- Pay attention to subcontractors and team members.With potential partial terminations and deductive changes, prime contractors are apt to face disputes among subcontractors and team members over remaining work share. Contractors who anticipate these scenarios and address them in teaming agreements and subcontracts will be in a better position to resolve such matters favorably. in addition, contractors should be aware that agencies are paying attention to the activities of their subcontractors, vendors, and suppliers, and exercise effective third-party due diligence to ensure that these team members meet expectations.
- Be ready for increased government oversight.Suspensions and debarments of contractors by government agencies reached an all-time high in 2011, with no signs of abating in 2012. It is likely that decreasing budgets and the increasing importance of contract integrity and performance will drive even more aggressive enforcement of Federal Acquisition Regulations in 2013. For its part, the defense Contract Audit Agency (DCAA) has more tools than ever to collect monies from contractors, including the ability to withhold payments if the agency finds a significant deficiency in the contractor’s business systems. Contractors will need to guard against unsupportable payment withholds by DCAA. Finally, the political discourse in 2012 indicated that declining taxpayer tolerance for waste, fraud, and abuse of public funds will continue to drive prosecutorial priorities in 2013 and beyond.
- Assess the opportunities and risks of international markets. With declining U.S. government budgets, many contractors are setting their sights overseas. While foreign governments and international markets present opportunities, contractors should be aware of potential pitfalls associated with international business, including the complexities of complying with export Control Laws and the Foreign Corrupt practices Act, which both the DOJ and SEC are vigorously enforcing.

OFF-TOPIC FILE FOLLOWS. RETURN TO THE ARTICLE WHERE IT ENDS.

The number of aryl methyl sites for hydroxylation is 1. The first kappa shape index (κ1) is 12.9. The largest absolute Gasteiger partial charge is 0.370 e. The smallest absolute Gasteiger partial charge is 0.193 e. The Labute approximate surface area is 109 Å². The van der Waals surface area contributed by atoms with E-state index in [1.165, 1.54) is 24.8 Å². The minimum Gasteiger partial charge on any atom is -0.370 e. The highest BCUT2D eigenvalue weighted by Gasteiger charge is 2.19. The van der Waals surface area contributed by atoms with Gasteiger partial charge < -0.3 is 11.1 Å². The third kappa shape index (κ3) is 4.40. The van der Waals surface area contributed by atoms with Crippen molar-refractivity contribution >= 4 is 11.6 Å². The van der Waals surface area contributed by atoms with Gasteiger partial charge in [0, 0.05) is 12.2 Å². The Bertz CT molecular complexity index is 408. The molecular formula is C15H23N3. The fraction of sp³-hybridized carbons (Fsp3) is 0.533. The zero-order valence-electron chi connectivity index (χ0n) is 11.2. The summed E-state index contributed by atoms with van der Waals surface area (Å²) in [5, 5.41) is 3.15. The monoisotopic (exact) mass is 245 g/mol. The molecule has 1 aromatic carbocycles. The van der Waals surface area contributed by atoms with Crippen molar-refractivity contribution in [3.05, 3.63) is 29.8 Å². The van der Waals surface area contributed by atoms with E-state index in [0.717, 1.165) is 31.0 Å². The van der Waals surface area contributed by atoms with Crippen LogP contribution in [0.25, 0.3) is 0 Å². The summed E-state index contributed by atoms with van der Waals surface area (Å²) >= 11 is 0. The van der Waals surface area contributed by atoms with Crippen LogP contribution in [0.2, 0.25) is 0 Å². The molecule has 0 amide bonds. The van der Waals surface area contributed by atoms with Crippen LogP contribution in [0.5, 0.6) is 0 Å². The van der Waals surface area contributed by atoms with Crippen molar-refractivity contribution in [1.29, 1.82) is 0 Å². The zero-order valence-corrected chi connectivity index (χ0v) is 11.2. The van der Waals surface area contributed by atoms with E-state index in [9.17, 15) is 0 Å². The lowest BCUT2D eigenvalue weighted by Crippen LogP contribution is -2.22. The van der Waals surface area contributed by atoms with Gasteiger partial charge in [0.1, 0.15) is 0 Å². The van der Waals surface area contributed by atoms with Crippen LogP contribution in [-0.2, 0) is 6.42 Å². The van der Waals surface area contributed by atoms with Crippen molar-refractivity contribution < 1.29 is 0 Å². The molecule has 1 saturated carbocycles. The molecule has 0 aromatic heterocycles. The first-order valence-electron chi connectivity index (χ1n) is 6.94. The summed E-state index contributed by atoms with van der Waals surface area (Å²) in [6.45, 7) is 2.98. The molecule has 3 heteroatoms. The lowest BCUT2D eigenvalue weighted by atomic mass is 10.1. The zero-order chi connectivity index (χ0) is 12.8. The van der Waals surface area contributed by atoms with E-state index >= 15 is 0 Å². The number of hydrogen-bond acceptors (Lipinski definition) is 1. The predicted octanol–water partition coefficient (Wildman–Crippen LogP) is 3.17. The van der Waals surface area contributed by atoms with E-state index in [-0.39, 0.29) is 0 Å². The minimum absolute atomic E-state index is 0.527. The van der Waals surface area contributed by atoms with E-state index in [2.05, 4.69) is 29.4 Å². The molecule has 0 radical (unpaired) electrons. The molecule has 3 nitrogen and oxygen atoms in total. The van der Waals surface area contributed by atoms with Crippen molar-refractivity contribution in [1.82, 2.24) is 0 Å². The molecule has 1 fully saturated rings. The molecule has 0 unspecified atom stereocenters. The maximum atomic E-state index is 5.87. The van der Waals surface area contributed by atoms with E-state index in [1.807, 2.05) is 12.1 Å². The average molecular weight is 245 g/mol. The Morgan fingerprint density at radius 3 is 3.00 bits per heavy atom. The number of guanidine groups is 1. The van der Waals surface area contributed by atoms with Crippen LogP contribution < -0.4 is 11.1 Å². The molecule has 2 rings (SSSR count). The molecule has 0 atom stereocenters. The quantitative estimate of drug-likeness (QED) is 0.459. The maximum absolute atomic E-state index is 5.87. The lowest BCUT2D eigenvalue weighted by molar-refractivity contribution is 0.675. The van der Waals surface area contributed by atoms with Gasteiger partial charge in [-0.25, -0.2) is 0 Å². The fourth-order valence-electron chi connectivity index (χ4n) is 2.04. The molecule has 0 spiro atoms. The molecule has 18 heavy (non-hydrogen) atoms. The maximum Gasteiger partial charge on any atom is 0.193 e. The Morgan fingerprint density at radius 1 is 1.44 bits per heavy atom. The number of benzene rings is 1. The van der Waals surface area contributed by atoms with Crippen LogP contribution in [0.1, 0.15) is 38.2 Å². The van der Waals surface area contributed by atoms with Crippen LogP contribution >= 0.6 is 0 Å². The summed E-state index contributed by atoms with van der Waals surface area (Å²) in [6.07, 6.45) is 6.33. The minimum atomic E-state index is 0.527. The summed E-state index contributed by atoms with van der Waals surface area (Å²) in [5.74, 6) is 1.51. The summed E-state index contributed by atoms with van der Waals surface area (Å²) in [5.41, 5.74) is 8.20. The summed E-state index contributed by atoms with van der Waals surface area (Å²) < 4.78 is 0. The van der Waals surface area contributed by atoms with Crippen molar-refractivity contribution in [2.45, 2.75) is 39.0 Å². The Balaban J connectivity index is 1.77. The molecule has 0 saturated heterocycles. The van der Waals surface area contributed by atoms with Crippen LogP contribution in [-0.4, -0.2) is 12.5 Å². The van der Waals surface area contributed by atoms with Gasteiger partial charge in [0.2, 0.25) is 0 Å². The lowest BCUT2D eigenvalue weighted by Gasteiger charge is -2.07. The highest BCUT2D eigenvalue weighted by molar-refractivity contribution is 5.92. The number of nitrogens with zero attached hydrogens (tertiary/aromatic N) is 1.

- Expect a smaller, less-experienced government workforce. Several years of declining growth in the federal workforce, combined with pay freezes and proposals to change federal retirement and benefits, have taken a toll on many agencies’ senior staffs. Among those affected is the federal acquisition workforce, which has been predicting for years that inexperience will wreak havoc with the contracting system. Government contractors have already experienced fallout from a less skilled and experienced public contracting workforce. For example, many have received inappropriately disclosed acquisition-sensitive information from inexperienced agency officials, who increasingly rely on contractors to catch these mistakes and serve as their “internal control.”
- Tend to corporate ethics and compliance programs: you may need them. An already log-jammed legal system is likely to support the trend toward use of settlements and deferred/non-prosecution agreements to resolve both criminal and civil cases involving contractor misconduct. Many agreements will continue to contain ethics and compliance-related provisions, including requirements for remediation in areas of values-based ethics, internal controls, and ethical culture.
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